Manufacturing PMI in May hits 31-month high
The seasonally adjusted manufacturing PMI rose from 57.2 in April to 58.7 in May, the highest value since October 2020
New Delhi : India’s manufacturing activity, measured by the Purchasing Managers Index (PMI), reached a 31-month high in May, according to the data released by the S&P Global Market Intelligence on Thursday. The surge in PMI index is supported by strong demand conditions for Indian manufactured goods both globally and domestically according to S&P.
The seasonally adjusted manufacturing PMI rose from 57.2 in April to 58.7 in May, the highest value since October 2020. A PMI reading above 50 indicates an expansion in the manufacturing activity. PMI manufacturing has now stayed above the 50-mark for the 23rd consecutive month (since June 2021).
PMI is among a clutch of high frequency indicators (those released with a frequency higher than a quarter) that continues to point to an ongoing improvement in the Indian economy. This was also borne out in GDP data for the fourth quarter of 2022-23 and the full year, released on Wednesday.
GDP growth in the fourth quarter was 6.1%, far higher than the consensus estimate of analysts of around 5%; and that for the year, 7.2%.
“While the upturn in domestic orders strengthens the foundations of the economy, rising external business foster international partnerships and boost India’s position in the global market,” said Pollyanna De Lima, Economics Associate Director at S&P Global Market Intelligence in a statement.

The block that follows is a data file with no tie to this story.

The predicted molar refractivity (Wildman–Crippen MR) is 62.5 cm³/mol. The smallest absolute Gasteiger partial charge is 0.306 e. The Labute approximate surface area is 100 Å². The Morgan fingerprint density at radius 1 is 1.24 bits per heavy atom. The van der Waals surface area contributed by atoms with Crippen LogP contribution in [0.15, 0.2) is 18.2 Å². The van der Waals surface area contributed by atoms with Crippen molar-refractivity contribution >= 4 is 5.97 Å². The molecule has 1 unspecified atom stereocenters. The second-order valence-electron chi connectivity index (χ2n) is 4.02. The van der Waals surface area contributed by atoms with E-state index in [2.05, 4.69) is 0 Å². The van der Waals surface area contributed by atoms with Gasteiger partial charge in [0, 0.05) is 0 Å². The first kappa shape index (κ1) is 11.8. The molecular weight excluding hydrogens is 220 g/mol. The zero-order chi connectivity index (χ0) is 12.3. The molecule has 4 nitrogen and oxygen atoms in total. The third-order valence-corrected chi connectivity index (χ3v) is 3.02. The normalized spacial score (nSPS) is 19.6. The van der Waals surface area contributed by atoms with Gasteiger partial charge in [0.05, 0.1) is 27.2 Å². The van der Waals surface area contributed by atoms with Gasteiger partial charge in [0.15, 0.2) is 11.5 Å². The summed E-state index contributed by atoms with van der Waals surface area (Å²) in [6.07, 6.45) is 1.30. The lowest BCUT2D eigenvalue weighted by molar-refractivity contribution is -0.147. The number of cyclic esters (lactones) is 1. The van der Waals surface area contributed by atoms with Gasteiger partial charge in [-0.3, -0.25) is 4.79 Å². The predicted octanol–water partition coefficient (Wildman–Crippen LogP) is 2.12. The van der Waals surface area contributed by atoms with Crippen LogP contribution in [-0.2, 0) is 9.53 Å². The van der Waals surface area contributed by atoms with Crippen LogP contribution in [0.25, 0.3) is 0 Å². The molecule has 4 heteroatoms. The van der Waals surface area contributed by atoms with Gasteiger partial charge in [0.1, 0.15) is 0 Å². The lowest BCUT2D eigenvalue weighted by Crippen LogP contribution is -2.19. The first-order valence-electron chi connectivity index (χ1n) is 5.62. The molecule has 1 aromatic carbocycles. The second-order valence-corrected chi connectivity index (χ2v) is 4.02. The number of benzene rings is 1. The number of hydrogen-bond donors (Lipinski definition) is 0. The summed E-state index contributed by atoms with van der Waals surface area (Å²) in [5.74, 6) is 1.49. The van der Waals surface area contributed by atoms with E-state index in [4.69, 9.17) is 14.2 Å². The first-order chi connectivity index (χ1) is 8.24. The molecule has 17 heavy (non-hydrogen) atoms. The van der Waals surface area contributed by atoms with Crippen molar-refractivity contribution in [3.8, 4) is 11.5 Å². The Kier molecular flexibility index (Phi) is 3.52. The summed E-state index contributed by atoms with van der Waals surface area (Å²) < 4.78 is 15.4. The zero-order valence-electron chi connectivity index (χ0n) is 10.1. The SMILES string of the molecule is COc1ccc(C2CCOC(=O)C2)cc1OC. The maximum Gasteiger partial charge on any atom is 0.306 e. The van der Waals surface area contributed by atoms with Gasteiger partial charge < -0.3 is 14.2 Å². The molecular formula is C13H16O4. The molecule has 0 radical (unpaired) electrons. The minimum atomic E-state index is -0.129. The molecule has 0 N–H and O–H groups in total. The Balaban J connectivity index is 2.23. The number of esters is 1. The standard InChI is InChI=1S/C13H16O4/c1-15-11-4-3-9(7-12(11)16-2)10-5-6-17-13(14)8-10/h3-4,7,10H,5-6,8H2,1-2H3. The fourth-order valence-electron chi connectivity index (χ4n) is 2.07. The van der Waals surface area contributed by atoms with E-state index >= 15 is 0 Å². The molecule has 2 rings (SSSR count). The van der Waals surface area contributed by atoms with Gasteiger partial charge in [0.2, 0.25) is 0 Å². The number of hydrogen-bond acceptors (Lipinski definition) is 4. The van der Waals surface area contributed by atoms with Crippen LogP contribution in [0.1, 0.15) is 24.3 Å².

The PMI data shows that the new orders expanded at the fastest pace since January 2021, while international orders grew at the fastest pace in the past six months. This has also translated into additional job creation, with “the rate of employment growth improving to a six-month high”, the report noted.
“The record increase in input stocks shows a better preparedness of manufacturers in managing supply chains. This should allow firms to mitigate potential disruptions, maintain a steady flow of production and demonstrate the industry’s resilience in the face of challenges,” Lima added.
Even though input prices cooled down in May, the inflation rate for selling prices accelerated to a one-year high. This suggests that the manufacturers were able to pass on the sustained increases in input costs from previous months to consumers at the back of supportive demand conditions.
Experts flagged growing concerns over the divergence between the high frequency PMI from the NSO surveys. “There is some divergence in hard data from soft, survey-based data though: Core infrastructure index growth for April was moderate at 3.5% year-on-year, with some sequential decline too. Other indicators of industrial activity such as electricity and fuel consumption are showing some easing, partly on account of high base effects,” Rahul Bajoria, MD & head of EM Asia (ex-China) Economics said in a note.